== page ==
B) Fuel use partaking in an activity usually located nowhere near public transit. I usually try to carpool with my entire foursome to do my little part.

    • guy

      Apr 14, 2014 at 8:11 pm

      couldnt agree more with tony, except in Boston I am lucky enough to be able to take a 20 minute MBTA bus ride to 2 different courses!

      i like being able to take the element of having to use a car out of playing golf, helps me reconcile with my ideals a bit… always get funny looks when bringing a golf bag onto the bus tho 🙂

      this is something that deserves A LOT more attention than it gets from the golfing community IMO and warrants much further research.

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Opinion & Analysis

Fantasy Preview: 2018 Farmers Insurance Open

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There is a sense that this is the week where the 2018 PGA Tour season truly gets underway. An iconic golf course playing host to a world class field, which includes none other than Tiger Woods. Last year, Jon Rahm won the event in sparkling fashion, draining a monster eagle putt on the 18th green to take the title by three strokes at 13-under par.

With a top field usually on show here, it’s no surprise that the role of honor list is so impressive. Besides Tiger Woods having won the event a remarkable seven times, the likes of Snedeker (twice), Jason Day and Bubba Watson have all won here in recent years — the only surprise victor in the past seven editions being Scott Stallings in 2014. With this being his first event of 2018, Tiger will grab the headlines no matter what happens, and I think every golf fan will be fascinated to see how the 14-time major winner will perform on a course he dearly loves.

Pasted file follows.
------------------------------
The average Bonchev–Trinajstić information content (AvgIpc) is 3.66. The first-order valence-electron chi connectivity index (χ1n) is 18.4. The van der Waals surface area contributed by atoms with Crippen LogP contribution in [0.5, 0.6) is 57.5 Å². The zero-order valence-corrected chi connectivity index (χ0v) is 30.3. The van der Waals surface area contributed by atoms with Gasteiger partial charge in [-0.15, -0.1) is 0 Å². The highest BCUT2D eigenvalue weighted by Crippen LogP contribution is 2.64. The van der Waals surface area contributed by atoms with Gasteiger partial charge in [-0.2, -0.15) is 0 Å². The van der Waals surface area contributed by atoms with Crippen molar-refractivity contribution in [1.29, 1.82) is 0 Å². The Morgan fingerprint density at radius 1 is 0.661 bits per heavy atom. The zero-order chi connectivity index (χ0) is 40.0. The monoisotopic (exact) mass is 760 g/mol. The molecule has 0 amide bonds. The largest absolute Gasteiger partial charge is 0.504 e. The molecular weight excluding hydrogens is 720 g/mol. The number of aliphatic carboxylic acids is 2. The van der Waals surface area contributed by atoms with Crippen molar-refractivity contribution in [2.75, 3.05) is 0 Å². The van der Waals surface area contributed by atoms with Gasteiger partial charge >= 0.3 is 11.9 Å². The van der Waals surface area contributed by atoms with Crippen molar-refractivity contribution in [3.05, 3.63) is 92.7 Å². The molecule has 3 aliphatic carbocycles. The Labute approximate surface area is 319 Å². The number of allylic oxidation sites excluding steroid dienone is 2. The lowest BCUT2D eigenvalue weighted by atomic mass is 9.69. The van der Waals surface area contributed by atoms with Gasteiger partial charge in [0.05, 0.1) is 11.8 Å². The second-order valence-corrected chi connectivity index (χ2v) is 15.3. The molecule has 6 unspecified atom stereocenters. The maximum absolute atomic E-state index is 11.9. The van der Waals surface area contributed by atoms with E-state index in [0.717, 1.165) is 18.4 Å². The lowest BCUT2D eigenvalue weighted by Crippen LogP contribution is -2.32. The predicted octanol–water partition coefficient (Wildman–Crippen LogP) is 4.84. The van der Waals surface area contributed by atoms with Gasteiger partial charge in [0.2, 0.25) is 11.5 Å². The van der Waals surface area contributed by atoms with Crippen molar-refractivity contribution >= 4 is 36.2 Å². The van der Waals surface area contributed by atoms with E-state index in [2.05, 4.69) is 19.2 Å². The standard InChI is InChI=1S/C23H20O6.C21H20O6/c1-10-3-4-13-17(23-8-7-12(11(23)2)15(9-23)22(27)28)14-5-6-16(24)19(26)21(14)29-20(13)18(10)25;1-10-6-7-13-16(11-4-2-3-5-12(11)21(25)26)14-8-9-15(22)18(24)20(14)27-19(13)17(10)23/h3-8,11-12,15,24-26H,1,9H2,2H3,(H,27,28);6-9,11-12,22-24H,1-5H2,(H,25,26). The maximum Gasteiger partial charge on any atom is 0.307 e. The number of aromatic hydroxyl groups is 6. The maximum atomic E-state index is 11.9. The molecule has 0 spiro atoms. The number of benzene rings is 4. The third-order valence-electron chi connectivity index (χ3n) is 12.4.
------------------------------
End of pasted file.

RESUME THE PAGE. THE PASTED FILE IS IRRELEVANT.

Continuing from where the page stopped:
The event is played over two courses on the opening two days, Torrey Pines (South) and Torrey Pines (North) before switching to the South Course for the final two days. The South Course is a real test, measuring more than 7,500 yards and usually with thick rough. The shorter North Course offers up the best opportunity for scoring, which adds pressure to each player’s solo trip here during the week. There is even a difference on the greens, as the South Course uses Poa Annua while the North Course has Bentgrass.

Selected Tournament Odds (via Bet365)

  • Jon Rahm 8/1
  • Rickie Fowler 12/1
  • Hideki Matsuyama 14/1
  • Justin Rose 16/1
  • Jason Day 18/1
  • Tiger Woods 22/1
  • Marc Leishman 22/1

On such a long golf course such as the South Course here at Torrey Pines, there is no doubt that length off the tee is important. But the ability to find the fairway is equally so. It was a surprise that up until last year Justin Rose (16/1, DK Price $10,600 ) had never displayed his best golf at Torrey Pines, but a T4 in 2017 shows that at long last he may have finally figured out the course.

The usually reliable Rose ranks sixth in this field for Strokes Gained Tee to Green over his last 24 rounds and third in Strokes Gained Total. With limited birdie opportunities available, certainly on the South Course, I expect Par-5 scoring to be crucial this week… and Justin is a player with the ability to eat up Par 5’s. He sits fourth in Strokes Gained on Par 5’s in this field over his last 24 rounds. Performance on Par 4’s in the range of 450-500 yards should also prove vital with both courses containing five holes each in this range. Rose is 15th in Efficiency on holes of this length and sixth in Strokes Gained on all par 4’s in his last 24 rounds.